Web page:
More on all of those as I’m able to write up the travel log with photos. We’re all home, safe and sound, glad to be in our own beds again. My kitty was so very happy to see me. And in case you’re interested, with my diet plan, about day two I had to abandon the diet – it was just too difficult. I ate a bit of bread, numerous sandwiches, more fruit than usual, had gelato once in Florence (how could I not have it once?), had full-on afternoon tea in London and I wasn’t going to miss out on that! Baguettes were a frequent item on our breakfast or lunch tables, with luscious meats and cheeses. I had 2 croissants in the 17 days – could have had many more, but opted not to. I had dessert 3-4 times at dinner, and on the flight home I ate a delicious cold muesli cereal with pineapple, and I splurged on a scoop of ice cream after one of our flight meals. With trepidation, I got on the scales that night (arriving home), again yesterday morning, and again today, and am happy to say I gained not one pound on the trip despite my falling off the diet. Now that I’m home, though, I’m back to the zero carb diet.

Posted in Travel, on September 18th, 2017.

cherrie_and_me_sooke

That’s me (on the right) with my friend Cherrie, in British Columbia, having breakfast.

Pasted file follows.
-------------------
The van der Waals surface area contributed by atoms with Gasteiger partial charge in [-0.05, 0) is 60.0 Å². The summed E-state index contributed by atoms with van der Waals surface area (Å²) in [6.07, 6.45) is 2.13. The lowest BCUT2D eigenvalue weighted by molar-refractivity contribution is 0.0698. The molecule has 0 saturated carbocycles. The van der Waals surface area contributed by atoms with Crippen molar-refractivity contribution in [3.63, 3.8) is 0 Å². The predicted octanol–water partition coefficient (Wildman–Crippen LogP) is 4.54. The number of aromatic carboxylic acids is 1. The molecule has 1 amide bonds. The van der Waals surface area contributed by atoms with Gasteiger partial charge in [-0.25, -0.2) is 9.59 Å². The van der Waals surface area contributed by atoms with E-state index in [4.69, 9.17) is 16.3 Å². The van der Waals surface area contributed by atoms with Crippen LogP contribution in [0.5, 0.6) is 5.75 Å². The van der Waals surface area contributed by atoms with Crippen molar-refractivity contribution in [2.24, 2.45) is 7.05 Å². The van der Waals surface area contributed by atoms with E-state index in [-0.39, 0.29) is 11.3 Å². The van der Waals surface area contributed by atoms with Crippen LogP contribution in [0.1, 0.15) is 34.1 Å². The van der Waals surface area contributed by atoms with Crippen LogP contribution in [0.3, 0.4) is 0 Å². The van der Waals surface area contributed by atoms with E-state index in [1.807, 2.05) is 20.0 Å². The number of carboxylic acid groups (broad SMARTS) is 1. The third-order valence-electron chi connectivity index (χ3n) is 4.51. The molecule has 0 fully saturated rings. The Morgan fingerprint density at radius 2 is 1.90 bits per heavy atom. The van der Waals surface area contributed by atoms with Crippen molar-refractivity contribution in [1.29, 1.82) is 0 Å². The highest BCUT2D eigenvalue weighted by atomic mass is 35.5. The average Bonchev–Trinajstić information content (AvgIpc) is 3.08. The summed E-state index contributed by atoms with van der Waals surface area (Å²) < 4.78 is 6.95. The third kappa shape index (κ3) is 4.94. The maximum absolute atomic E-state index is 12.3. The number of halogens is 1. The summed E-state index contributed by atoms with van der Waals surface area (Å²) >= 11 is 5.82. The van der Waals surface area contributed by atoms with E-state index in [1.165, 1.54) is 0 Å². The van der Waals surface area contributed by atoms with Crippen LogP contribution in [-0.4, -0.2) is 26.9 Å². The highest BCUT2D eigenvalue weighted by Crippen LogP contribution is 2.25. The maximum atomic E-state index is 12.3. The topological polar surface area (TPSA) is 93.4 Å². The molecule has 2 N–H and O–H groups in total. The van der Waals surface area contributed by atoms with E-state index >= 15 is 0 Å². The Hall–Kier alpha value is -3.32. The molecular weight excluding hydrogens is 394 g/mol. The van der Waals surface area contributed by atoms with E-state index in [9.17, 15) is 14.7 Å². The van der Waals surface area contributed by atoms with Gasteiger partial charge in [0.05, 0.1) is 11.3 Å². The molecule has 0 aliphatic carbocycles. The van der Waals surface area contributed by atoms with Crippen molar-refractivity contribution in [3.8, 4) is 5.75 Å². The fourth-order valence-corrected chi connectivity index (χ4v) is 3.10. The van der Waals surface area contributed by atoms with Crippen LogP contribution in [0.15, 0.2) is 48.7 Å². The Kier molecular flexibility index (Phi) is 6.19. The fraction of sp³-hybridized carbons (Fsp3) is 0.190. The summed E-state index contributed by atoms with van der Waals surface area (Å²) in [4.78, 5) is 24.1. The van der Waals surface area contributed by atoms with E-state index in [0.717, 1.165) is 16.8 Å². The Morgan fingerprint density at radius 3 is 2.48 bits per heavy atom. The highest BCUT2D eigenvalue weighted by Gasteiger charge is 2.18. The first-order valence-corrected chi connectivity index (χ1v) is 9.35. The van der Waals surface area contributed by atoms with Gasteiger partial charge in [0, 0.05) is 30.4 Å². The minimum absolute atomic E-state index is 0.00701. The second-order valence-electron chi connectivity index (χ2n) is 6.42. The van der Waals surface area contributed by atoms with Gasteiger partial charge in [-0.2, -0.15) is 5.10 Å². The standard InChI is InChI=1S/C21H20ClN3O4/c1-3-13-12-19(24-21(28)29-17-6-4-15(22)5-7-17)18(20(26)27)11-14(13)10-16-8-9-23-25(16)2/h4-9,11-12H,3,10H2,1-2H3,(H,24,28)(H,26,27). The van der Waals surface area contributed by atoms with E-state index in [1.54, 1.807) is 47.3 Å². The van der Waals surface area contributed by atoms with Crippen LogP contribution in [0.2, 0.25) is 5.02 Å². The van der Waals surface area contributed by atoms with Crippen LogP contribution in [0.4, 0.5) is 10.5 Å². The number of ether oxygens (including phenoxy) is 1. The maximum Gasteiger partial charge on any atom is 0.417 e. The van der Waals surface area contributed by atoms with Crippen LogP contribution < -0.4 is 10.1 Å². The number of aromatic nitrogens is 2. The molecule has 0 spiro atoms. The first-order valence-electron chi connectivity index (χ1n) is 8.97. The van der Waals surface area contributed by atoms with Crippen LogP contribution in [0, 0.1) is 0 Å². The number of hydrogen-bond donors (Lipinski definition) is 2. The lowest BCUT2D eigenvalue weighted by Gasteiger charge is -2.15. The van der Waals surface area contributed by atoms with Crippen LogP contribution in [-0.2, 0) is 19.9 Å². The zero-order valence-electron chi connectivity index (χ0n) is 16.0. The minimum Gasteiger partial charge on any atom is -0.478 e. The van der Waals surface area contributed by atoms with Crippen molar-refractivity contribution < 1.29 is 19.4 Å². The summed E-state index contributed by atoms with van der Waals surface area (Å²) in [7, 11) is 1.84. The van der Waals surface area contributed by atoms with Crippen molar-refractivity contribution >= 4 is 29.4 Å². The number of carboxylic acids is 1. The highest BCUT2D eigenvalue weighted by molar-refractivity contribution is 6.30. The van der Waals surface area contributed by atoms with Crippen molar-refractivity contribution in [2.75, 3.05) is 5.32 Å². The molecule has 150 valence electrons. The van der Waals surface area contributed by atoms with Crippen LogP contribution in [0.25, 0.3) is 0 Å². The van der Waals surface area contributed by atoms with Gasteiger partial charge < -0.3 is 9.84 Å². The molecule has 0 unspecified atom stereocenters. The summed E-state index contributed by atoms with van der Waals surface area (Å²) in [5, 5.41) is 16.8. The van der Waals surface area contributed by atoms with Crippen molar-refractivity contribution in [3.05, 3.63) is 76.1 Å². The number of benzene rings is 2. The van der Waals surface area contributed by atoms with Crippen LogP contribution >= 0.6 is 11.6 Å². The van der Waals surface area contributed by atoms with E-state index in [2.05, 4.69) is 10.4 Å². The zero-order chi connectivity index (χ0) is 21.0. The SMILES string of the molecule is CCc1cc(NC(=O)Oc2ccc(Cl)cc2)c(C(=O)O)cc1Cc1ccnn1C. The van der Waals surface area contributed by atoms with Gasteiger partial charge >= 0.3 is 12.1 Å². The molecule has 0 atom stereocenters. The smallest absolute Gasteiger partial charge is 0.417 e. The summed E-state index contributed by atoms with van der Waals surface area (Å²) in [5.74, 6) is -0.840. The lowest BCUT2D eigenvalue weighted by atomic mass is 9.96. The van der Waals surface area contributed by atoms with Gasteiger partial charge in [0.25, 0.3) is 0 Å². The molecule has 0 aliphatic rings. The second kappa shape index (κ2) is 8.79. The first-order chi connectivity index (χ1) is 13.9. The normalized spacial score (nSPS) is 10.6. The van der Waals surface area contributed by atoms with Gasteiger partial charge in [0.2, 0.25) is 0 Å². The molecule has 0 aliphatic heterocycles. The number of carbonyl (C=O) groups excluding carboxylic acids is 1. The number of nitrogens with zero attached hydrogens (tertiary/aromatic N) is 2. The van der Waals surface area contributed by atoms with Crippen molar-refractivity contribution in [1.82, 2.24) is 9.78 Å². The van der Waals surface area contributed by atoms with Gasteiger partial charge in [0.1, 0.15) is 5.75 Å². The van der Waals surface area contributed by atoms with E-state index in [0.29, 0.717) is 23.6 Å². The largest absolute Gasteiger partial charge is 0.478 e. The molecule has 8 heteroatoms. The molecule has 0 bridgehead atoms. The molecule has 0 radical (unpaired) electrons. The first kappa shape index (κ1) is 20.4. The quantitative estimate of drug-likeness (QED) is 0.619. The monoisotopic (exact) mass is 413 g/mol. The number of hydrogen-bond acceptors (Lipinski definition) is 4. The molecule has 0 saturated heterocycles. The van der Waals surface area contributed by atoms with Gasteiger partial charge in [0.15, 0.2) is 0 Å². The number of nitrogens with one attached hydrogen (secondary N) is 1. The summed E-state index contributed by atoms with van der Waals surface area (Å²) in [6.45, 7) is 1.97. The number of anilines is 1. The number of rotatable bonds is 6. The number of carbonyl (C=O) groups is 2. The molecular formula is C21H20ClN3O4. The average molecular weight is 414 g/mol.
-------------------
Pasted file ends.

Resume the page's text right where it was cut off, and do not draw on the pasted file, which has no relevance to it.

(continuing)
A few days ago I got back from a road trip. A 2+ week, 3500 mile road trip. I had posts all set up while I was gone (so you wouldn’t miss me). I have a new car, and I wanted to take her on a nice, long “spin.” Originally I was going to go by myself, because I had lots of places I wanted to stop, to do my own thing, but the end destination was to stay at Sooke Harbour House, in Sooke, British Columbia. This inn, an elegant, old, cozy place holds a warm place in my heart because Dave and I stayed there at least twice, maybe three times over the years. It has a nautical theme, situated right on the Straits of Juan de Fuca, facing south, toward the Olympic Peninsula in Washington. It’s on Vancouver Island, about 20+ miles west of Victoria. The inn has a lovely old knotty-pine trimmed dining room overlooking the views. There are lots of places to sit around the property (providing it’s warm enough and not raining), and most rooms have a small deck or patio to enjoy the view, to listen to the bird calls, with distant fishing boats plying the waters. All the rooms have fireplaces, and many have hot tubs on the decks, outside, or somewhere close by. It’s a very romantic place to stay.

To tell you the truth, though, I wasn’t sure how “happy” I would be staying there. By myself, without my DH. In this very romantic place. But, I really did WANT to go. Dave and I had been planning a trip up the West Coast for a few months off, when he had his stroke and died so suddenly. That’s been 3 1/2 years ago now. I thought I was (maybe) ready to do that kind of trip.